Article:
Purpose – The purpose of this paper is to investigate how and when intrinsic (personal growth, affiliation, community contribution, health) and extrinsic (financial success, fame, physical appearance) goals affect individuals’ entrepreneurial intentions (EIs). The study uses goal contents theory to propose that intrinsic and extrinsic goals positively influence individuals’ EIs. The authors further argue that the collectivism moderates the effect of intrinsic and extrinsic goals on individuals EIs. Design/methodology/approach – A survey was designed to collect data from business graduates at a university in Pakistan. The measurement model and the hypothesized model were tested using the structural equation modeling technique in MPlus 7.0. Findings – The results suggest that all four intrinsic goals and three extrinsic goals positively affect individuals’ EIs. However, financial success and fame appear to be the most prominent determinants of EIs. Similarly, personal growth and contribution to community are strong predictors of individuals’ EIs. Conversely, health, physical appearance and affiliation motives were found to have a weaker effect on individuals’ EIs. Moreover, the results show that collectivist orientation negatively moderates the effect of intrinsic goals on individuals’ EIs, but positively moderates the effect of extrinsic goals. These results suggest that the EIs of individuals with high collectivist orientation are mainly induced by extrinsic goals, whereas intrinsic factors play a greater role in stimulating the EIs of individuals with low collectivism. Originality/value – Extant research has paid little attention to intrinsic and extrinsic goals as determinants of individuals’ EIs. Thus, this study explores how and when intrinsic and extrinsic goals develop individuals’ EIs. This study is the first of its kind to highlight the importance of individuals’ cultural orientation (collectivism) to determine the alternative role of intrinsic and extrinsic goals in developing individuals’ EIs. In addition, this study was conducted in a different cultural setting (i.e. South Asia), which provides an opportunity to expand the boundary conditions of the phenomenon by offering an alternative perspective on this issue.
The Multiple Pathways through which Internal and External Corporate Social Responsibility Influence Organizational Identification and Multifoci Outcomes: The Moderating Role of Cultural and Social Orientations.
Published in: Academy of Management Journal
Jun 01, 2017
In this paper, we use a social identity theory perspective to study the mechanisms through which internal and external corporate social responsibility (CSR) influence employee identification and its subsequent outcomes, as well as the boundary conditions on these effects. We posit that CSR actions focusing on external stakeholders enhance perceived prestige whereas CSR actions focusing on employee welfare enhance perceived respect—both of which are argued to influence employee organizational identification but differentially impact different forms of employee citizenship. These relationships were predicted to vary in strength, however, due to individual differences in social (local vs. cosmopolitan) and cultural (individualist vs. collectivist) orientations. Data are presented from 408 employees of a fast-moving consumer goods conglomerate operating in South Asia (Study 1) and from 415 employees spanning nine companies in two culturally distinct regions (France and Pakistan, Study 2). The results, which largely support our theoretical framework, are discussed in terms of their implications for both our understanding of the psychology of CSR as well as social identity theory more generally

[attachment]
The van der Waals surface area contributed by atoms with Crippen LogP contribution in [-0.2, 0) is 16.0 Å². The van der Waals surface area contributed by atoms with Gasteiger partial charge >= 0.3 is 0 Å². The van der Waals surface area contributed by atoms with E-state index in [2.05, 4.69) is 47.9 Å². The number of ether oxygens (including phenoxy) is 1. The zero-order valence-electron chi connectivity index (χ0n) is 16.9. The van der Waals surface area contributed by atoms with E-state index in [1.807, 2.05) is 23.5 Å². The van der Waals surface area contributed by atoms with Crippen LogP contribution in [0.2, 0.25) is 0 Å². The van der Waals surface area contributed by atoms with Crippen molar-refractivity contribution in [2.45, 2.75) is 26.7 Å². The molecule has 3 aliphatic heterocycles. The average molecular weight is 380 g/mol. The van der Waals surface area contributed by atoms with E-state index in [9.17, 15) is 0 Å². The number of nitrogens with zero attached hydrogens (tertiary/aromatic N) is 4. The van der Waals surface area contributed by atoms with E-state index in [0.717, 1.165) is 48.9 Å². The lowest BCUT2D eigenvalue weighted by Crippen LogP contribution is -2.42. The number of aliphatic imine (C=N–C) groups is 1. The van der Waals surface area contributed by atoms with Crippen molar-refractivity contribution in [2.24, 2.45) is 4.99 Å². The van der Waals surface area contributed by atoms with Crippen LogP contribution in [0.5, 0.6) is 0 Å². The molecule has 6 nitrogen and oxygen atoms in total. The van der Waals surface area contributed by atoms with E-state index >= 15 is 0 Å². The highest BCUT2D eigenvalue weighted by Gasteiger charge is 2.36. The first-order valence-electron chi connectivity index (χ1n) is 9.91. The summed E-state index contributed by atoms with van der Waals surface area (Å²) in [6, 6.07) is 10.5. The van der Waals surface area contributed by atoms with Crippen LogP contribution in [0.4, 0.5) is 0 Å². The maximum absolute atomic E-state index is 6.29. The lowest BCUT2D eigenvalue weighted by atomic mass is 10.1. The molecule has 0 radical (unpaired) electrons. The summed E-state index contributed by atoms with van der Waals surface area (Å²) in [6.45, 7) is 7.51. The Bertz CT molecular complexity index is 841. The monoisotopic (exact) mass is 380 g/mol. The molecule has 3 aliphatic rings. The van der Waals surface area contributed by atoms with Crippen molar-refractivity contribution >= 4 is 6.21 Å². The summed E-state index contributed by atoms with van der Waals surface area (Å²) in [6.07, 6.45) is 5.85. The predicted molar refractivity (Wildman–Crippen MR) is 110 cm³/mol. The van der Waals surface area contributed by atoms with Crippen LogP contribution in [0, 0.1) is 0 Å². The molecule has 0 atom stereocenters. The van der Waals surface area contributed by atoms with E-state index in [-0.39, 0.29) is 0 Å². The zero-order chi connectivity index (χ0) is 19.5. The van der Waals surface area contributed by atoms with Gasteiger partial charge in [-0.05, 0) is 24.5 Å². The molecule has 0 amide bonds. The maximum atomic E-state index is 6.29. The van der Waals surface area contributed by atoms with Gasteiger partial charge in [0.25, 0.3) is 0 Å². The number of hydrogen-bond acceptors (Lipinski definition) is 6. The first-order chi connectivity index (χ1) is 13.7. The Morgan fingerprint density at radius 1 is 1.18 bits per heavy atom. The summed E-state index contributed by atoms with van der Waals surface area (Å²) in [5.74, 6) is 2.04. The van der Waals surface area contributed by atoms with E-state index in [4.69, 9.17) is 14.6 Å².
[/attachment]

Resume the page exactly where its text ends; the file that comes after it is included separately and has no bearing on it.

Employees response to corporate social responsibility: Exploring the role of employees’ collectivist orientation
Published in: European Management Journal
Dec 01, 2014
Since the extant literature largely ignores the conditions that moderate the impact of CSR on employees’ related outcomes, we examine the moderating effect of employees’ collectivist orientation on the relationship of CSR. Most specifically, this study explores how individual employee differences moderate the influence of CSR on employee behavior. Using self-reports of 378 employees we examined how employees’ collectivist orientation moderates the relationship of CSR on knowledge sharing behavior through organizational identification. Three of the four components (i.e., community, employees, and consumers) of CSR positively affect employees’ organizational identification and knowledge-sharing behavior. However, while the effects of community-related CSR actions on the employees’ outcomes are stronger for individualistic employees, the effect of employee-related CSR actions on organizational identification is stronger for collectivist employees. The findings are unique in the sense that we show empirically that different employees are influenced by different types of CSR actions. The study therefore suggests that the internal affects of CSR activities depend on the nature of the employees witnessing them.